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MAF distribution for IBCv1 assays across studies of Caucasians, African Americans and South Asians.Proportion of polymorphic variants (as a % of total) are described on the y-axis with the x-axis illustrating bins of the minor allele frequencies (MAF) for six different studies; Caucasian Study 1 (n = 2094 European); Caucasian Study 2 (n = 2150 European); Caucasian Study 3 (n = 1054 European American); African American Study 1 (n = 254); African American Study 2 (n = 130) and South Asians (n = 385).
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pone-0003583-g002: MAF distribution for IBCv1 assays across studies of Caucasians, African Americans and South Asians.Proportion of polymorphic variants (as a % of total) are described on the y-axis with the x-axis illustrating bins of the minor allele frequencies (MAF) for six different studies; Caucasian Study 1 (n = 2094 European); Caucasian Study 2 (n = 2150 European); Caucasian Study 3 (n = 1054 European American); African American Study 1 (n = 254); African American Study 2 (n = 130) and South Asians (n = 385).

Mentions: MAFs were assessed across the IBCv1 arrays in 6067 DNA samples collated from three studies with five populations of self described ethnicity, screened for cardiovascular traits; Caucasians (n = 4244 European and n = 1054 US Caucasians); African Americans (n = 384); and South Asians (n = 385). Some 1415 assays across the complete dataset were monomorphic. 2705 and 2566 assays were, respectively, monomorphic across self-described Caucasians and African Americans. Figure 2 illustrates the distribution of MAFs in the Caucasian, African American and South Asian populations, respectively. The various bins for MAFs>0.01 were comparable across all populations examined. Significant variability was evident for variants with MAFs<0.005 which is expected, given the frequency of observations, the varying number of individuals in each ethnic group studied and the natural allele frequency differences of such variants across populations.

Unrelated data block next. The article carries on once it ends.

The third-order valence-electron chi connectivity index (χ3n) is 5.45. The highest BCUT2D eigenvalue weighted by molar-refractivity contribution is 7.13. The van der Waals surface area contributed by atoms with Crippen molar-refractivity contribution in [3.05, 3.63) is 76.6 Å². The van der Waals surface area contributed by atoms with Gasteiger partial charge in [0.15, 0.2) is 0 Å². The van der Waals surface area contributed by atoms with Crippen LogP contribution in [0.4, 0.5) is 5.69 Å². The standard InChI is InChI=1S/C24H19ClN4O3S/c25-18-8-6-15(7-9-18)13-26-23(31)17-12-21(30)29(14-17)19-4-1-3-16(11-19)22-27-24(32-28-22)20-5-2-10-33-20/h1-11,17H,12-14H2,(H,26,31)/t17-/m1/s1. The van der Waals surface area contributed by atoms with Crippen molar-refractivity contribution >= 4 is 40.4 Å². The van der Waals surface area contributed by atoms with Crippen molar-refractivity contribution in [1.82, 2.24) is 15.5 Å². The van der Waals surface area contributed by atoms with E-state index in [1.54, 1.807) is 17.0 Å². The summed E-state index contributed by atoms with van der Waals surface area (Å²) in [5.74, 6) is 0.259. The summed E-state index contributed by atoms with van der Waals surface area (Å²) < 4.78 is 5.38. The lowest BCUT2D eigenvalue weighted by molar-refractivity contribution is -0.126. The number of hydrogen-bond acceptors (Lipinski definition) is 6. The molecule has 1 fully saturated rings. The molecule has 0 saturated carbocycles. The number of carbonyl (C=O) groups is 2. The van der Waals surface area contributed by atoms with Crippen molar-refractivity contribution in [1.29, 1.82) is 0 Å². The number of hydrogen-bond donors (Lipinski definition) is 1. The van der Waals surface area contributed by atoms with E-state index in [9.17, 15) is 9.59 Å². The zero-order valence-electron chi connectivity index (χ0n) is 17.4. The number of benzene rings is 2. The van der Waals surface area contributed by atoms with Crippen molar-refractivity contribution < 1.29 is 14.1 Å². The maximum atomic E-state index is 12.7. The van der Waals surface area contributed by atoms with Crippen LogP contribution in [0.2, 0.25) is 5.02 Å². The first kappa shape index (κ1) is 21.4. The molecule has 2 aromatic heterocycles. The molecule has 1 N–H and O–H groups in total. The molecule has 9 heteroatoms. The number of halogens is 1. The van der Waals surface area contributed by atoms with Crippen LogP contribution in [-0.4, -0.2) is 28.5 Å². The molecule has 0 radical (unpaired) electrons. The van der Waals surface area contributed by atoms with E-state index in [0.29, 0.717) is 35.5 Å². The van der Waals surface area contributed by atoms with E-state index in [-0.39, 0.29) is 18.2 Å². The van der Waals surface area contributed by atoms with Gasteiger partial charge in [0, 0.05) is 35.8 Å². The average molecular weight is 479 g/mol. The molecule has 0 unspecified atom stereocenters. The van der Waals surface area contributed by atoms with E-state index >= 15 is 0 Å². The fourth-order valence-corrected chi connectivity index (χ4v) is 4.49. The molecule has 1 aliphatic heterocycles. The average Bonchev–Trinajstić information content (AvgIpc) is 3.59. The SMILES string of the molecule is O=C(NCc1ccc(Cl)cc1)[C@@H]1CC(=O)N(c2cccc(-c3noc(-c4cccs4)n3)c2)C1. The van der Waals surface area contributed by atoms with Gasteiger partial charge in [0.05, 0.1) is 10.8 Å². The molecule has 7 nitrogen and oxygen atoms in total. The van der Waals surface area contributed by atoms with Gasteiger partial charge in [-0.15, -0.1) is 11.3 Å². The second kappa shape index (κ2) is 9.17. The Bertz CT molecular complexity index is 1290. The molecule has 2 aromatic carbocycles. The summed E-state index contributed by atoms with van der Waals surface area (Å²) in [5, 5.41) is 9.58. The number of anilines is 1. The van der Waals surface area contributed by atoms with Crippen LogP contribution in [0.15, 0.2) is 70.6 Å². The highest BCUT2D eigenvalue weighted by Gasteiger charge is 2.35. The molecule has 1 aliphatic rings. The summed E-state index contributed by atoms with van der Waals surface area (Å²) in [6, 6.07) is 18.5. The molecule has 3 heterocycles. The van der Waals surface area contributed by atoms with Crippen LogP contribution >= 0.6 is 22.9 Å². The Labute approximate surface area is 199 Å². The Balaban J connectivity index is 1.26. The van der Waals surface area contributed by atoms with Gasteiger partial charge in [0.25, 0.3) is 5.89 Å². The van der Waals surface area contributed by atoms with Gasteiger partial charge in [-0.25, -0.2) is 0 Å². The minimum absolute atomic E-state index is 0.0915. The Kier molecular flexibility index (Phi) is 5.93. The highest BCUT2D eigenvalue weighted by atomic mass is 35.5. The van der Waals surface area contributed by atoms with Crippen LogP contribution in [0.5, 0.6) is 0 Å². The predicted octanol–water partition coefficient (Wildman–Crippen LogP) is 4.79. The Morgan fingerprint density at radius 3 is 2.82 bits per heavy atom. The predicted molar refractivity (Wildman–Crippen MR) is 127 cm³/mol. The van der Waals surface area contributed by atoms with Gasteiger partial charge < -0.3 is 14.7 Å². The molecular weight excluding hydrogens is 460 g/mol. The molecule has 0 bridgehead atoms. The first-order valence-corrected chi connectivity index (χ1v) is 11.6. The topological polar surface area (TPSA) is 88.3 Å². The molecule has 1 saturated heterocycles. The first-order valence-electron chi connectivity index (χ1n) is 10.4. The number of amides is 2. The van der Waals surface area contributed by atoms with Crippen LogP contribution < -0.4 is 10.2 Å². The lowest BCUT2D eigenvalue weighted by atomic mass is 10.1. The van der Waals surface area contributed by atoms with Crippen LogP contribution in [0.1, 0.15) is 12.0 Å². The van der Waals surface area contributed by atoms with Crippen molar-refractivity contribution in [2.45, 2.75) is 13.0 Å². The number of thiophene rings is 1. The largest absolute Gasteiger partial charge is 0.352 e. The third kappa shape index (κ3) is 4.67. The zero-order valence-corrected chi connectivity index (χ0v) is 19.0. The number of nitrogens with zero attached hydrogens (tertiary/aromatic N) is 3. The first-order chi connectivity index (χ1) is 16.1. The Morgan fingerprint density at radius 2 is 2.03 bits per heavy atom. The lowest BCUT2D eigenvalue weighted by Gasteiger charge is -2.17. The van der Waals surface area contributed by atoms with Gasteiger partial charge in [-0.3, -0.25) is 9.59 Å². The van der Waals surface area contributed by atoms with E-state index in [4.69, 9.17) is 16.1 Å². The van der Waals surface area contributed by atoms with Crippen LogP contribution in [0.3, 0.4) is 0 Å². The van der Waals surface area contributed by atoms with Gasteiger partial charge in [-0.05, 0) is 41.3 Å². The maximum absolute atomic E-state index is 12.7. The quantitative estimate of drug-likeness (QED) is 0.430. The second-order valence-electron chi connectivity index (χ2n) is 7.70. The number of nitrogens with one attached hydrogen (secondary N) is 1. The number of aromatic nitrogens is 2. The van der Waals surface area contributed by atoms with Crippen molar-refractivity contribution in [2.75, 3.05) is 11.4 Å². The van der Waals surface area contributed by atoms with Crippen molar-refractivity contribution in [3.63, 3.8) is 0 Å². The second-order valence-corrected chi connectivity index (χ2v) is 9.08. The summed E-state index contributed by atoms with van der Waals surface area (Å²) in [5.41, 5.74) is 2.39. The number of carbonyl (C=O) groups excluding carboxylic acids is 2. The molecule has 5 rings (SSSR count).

Concept, design and implementation of a cardiovascular gene-centric 50 k SNP array for large-scale genomic association studies.

Keating BJ, Tischfield S, Murray SS, Bhangale T, Price TS, Glessner JT, Galver L, Barrett JC, Grant SF, Farlow DN, Chandrupatla HR, Hansen M, Ajmal S, Papanicolaou GJ, Guo Y, Li M, Derohannessian S, de Bakker PI, Bailey SD, Montpetit A, Edmondson AC, Taylor K, Gai X, Wang SS, Fornage M, Shaikh T, Groop L, Boehnke M, Hall AS, Hattersley AT, Frackelton E, Patterson N, Chiang CW, Kim CE, Fabsitz RR, Ouwehand W, Price AL, Munroe P, Caulfield M, Drake T, Boerwinkle E, Reich D, Whitehead AS, Cappola TP, Samani NJ, Lusis AJ, Schadt E, Wilson JG, Koenig W, McCarthy MI, Kathiresan S, Gabriel SB, Hakonarson H, Anand SS, Reilly M, Engert JC, Nickerson DA, Rader DJ, Hirschhorn JN, Fitzgerald GA - PLoS ONE (2008)